When you speak specifically of Detroit, we’ve got a community here that is overwhelmingly supporting Democrats. But that doesn’t mean we take that community for granted. To me coming in just in October with the last three, four weeks of the campaigns and only focusing on that last moment is taking the community for granted. We need the door knocks and we need the rallies. But we also need to start earlier with recruiting candidates and putting together real programs that are funded and staffed right now. We can no longer afford to wait to approach the community. That’s how we lose and that’s not how we practice politics of addition.
MC: How would you engage Detroit voters?
LJ: You have to engage the issues that concern them right now. The best way to motivate voters of any constituency is to engage them in real ways with real messages and substantive policies. If you wait till October it’s too late. We need to develop these plans now and sit down with the centers of gravity and understand what they need and what to get. I want to create an office here in Detroit for the Michigan Democratic Party.
MC: You don’t have an office in Detroit?
LJ: It’s a shame. No, we do not. That would end the day I get elected. Let’s have a discussion about the urban agenda, not just in Detroit but all of Michigan. Let’s lead the nation in the discussion. We are better to have that debate, to drive that discussion and become the thought leader in Detroit. We need to drive the nation. If not Detroit where? If not Detroit, who would take that debate? It’s up to us. We’ve got to do it.
MC: How would Organizing for Action (OFA) interface with the MDP on a state-by-state strategy?
LJ: We need to sit down with them and figure out what they are doing. The Michigan Democratic Party can’t rely on any one organization, OFA, DNC, unions or any one constituency. We have to be a stand-alone organization that can approach voters in our own rights. I love the work that OFA is doing. To the degree that we share common goals and tasks, I’m in. But we’ve got to take back the state House, we got the win secretary of state, the attorney general, we’ve got to win governor.
MC: Critics say if you become chair you will be taking over with hardly any real candidates to run for statewide office, including governor. True?
LJ: Right now it’s too early. There are plenty of leaders out there that are absolutely capable to be governor, attorney general, secretary of state. It’s the role of the Michigan Democratic Party to help inform our constituencies and those candidates of the path to victory. It’s not the role of the MDP to pick those individuals. That will be determined by all our constituencies, but it should be the role of the MDP to help inform the constituencies of the types of leaders we need to run and to win.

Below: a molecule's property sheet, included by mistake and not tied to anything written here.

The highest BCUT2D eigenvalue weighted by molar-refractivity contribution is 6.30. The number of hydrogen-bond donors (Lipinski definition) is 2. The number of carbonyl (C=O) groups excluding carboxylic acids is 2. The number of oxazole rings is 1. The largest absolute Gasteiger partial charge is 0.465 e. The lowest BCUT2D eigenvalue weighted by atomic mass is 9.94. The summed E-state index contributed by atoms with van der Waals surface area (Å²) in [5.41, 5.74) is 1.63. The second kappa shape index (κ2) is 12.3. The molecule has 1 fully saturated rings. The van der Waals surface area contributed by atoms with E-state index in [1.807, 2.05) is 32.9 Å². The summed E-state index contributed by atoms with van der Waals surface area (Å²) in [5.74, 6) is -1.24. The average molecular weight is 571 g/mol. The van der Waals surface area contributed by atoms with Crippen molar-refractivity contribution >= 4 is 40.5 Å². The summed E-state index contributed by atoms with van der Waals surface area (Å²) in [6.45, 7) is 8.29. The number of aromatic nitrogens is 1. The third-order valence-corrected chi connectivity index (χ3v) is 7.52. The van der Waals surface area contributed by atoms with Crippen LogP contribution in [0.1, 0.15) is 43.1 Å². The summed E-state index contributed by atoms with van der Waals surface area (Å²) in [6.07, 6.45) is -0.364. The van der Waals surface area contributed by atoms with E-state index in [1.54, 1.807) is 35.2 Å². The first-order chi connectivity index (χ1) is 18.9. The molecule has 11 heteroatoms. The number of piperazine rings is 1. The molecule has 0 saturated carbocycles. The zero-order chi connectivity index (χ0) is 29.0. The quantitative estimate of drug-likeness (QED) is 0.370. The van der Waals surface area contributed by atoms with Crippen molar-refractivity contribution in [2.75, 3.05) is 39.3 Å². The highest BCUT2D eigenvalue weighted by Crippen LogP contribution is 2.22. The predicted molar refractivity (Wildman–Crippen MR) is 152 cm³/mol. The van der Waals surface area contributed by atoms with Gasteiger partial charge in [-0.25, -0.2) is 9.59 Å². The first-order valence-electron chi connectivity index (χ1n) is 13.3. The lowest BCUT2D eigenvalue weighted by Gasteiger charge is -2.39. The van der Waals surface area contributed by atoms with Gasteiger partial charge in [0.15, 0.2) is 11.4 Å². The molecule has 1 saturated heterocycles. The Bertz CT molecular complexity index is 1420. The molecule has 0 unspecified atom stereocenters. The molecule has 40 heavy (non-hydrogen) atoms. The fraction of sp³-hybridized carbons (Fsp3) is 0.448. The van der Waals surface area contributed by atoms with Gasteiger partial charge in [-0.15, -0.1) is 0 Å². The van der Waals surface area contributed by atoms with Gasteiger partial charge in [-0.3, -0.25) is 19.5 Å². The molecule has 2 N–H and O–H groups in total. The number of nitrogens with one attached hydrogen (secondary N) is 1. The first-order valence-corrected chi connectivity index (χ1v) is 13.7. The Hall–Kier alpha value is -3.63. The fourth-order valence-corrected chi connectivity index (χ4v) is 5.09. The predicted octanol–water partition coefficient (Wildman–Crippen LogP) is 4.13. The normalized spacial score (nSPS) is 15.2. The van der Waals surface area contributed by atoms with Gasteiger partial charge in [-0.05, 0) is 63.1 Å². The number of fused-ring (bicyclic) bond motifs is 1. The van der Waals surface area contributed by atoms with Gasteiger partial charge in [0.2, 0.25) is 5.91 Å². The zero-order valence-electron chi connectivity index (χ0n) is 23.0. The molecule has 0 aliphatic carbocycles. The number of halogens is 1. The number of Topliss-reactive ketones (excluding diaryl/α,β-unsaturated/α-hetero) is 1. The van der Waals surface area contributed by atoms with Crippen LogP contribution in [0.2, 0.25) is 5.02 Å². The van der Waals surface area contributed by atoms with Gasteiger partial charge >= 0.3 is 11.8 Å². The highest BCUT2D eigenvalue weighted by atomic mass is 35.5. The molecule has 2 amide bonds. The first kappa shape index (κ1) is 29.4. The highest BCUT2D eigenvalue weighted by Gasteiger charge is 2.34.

MC: Michigan’s aging Congressional delegation and the age range among Senator Carl Levin, Congressmen John Dingell, Sandra Levin and John Conyers Jr....it’s almost 200 years with their ages combined. That is as old as the U.S. Constitution. Futuristically, if either one of these individuals exit office, would it be challenging to find a Democratic replacement in the age of redistricting?
LJ: No. Those voters re-elect them not out of blind habit. They re-elect those leaders because they are effective and they work for Michigan. Those voters recognize in those leaders values they share. And when there comes a time when any of those leaders decide not to run again, they will still elect leaders with those same values and work ethic.
MC: How much of an influence would the UAW and other entities that have been a fabric of the Democratic Party have in a Lon Johnson administration?
LJ: Well, you can ask anybody about me. I’m independent. My allegiance is to a three letter word W-I-N.
MC: Does much of this credit go to your wife, Julianna?
LJ: (Laughs) I’m a better man because of my wife. This is not about her. She’s played no role other than what any spouse will play in this decision or in this movement to make me chair. The woman has been working straight for seven years for our president. This is literally her first week off. Her influence obviously on me is very positive, but this is about whether I or Mark Brewer can lead this party with the challenges we face going into 2014.
MC: How did you get to this point, where you talked into getting into this race?
LJ: I grew up Downriver. I graduated from high school in 1989. I went out west to college and I started working on campaigns in 1990. From that process I ran races at the local, state and federal level. Most notably I worked for Al Gore, John Dingell, Senator Stabenow. My life and career have always been working to get people a voice. During and right after the inauguration a lot of people asked if I would consider running for chair because they recognized the skills I bring. I also went to Iraq in 2005 as a civilian even though I was opposed to the invasion to work for the National Democratic Institute there.